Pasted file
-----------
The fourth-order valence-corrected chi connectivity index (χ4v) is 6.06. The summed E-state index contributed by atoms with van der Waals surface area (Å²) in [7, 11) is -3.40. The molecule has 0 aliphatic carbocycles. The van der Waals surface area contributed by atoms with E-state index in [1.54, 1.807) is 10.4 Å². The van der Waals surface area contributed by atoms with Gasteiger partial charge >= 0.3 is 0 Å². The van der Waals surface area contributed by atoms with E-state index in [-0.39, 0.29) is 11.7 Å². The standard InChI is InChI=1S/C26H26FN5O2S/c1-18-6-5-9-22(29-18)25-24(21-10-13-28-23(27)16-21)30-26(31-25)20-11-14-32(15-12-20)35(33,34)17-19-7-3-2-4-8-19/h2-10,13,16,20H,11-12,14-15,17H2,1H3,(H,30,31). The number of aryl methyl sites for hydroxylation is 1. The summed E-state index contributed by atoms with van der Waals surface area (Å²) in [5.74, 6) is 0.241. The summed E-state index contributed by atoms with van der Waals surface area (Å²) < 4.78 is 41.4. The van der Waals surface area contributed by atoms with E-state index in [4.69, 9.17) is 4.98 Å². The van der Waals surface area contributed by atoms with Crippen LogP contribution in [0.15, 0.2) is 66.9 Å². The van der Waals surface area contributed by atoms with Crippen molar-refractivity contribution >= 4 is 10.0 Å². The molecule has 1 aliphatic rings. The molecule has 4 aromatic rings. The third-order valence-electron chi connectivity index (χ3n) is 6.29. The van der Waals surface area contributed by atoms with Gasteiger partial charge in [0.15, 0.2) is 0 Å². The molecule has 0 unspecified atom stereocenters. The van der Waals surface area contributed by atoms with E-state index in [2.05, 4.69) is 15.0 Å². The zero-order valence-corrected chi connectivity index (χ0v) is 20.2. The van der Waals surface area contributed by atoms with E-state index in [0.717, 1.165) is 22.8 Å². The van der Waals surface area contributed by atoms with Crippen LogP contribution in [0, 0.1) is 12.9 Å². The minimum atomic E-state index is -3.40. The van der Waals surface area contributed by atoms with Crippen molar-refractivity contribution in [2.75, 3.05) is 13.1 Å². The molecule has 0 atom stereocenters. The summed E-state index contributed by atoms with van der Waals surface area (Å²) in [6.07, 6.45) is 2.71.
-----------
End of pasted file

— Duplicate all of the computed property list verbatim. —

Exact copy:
The fourth-order valence-corrected chi connectivity index (χ4v) is 6.06. The summed E-state index contributed by atoms with van der Waals surface area (Å²) in [7, 11) is -3.40. The molecule has 0 aliphatic carbocycles. The van der Waals surface area contributed by atoms with E-state index in [1.54, 1.807) is 10.4 Å². The van der Waals surface area contributed by atoms with Gasteiger partial charge >= 0.3 is 0 Å². The van der Waals surface area contributed by atoms with E-state index in [-0.39, 0.29) is 11.7 Å². The standard InChI is InChI=1S/C26H26FN5O2S/c1-18-6-5-9-22(29-18)25-24(21-10-13-28-23(27)16-21)30-26(31-25)20-11-14-32(15-12-20)35(33,34)17-19-7-3-2-4-8-19/h2-10,13,16,20H,11-12,14-15,17H2,1H3,(H,30,31). The number of aryl methyl sites for hydroxylation is 1. The summed E-state index contributed by atoms with van der Waals surface area (Å²) in [5.74, 6) is 0.241. The summed E-state index contributed by atoms with van der Waals surface area (Å²) < 4.78 is 41.4. The van der Waals surface area contributed by atoms with E-state index in [4.69, 9.17) is 4.98 Å². The van der Waals surface area contributed by atoms with Crippen LogP contribution in [0.15, 0.2) is 66.9 Å². The van der Waals surface area contributed by atoms with Crippen molar-refractivity contribution >= 4 is 10.0 Å². The molecule has 1 aliphatic rings. The molecule has 4 aromatic rings. The third-order valence-electron chi connectivity index (χ3n) is 6.29. The van der Waals surface area contributed by atoms with Gasteiger partial charge in [0.15, 0.2) is 0 Å². The molecule has 0 unspecified atom stereocenters. The van der Waals surface area contributed by atoms with E-state index in [2.05, 4.69) is 15.0 Å². The zero-order valence-corrected chi connectivity index (χ0v) is 20.2. The van der Waals surface area contributed by atoms with E-state index in [0.717, 1.165) is 22.8 Å². The van der Waals surface area contributed by atoms with Crippen LogP contribution in [0, 0.1) is 12.9 Å². The minimum atomic E-state index is -3.40. The van der Waals surface area contributed by atoms with Crippen molar-refractivity contribution in [2.75, 3.05) is 13.1 Å². The molecule has 0 atom stereocenters. The summed E-state index contributed by atoms with van der Waals surface area (Å²) in [6.07, 6.45) is 2.71.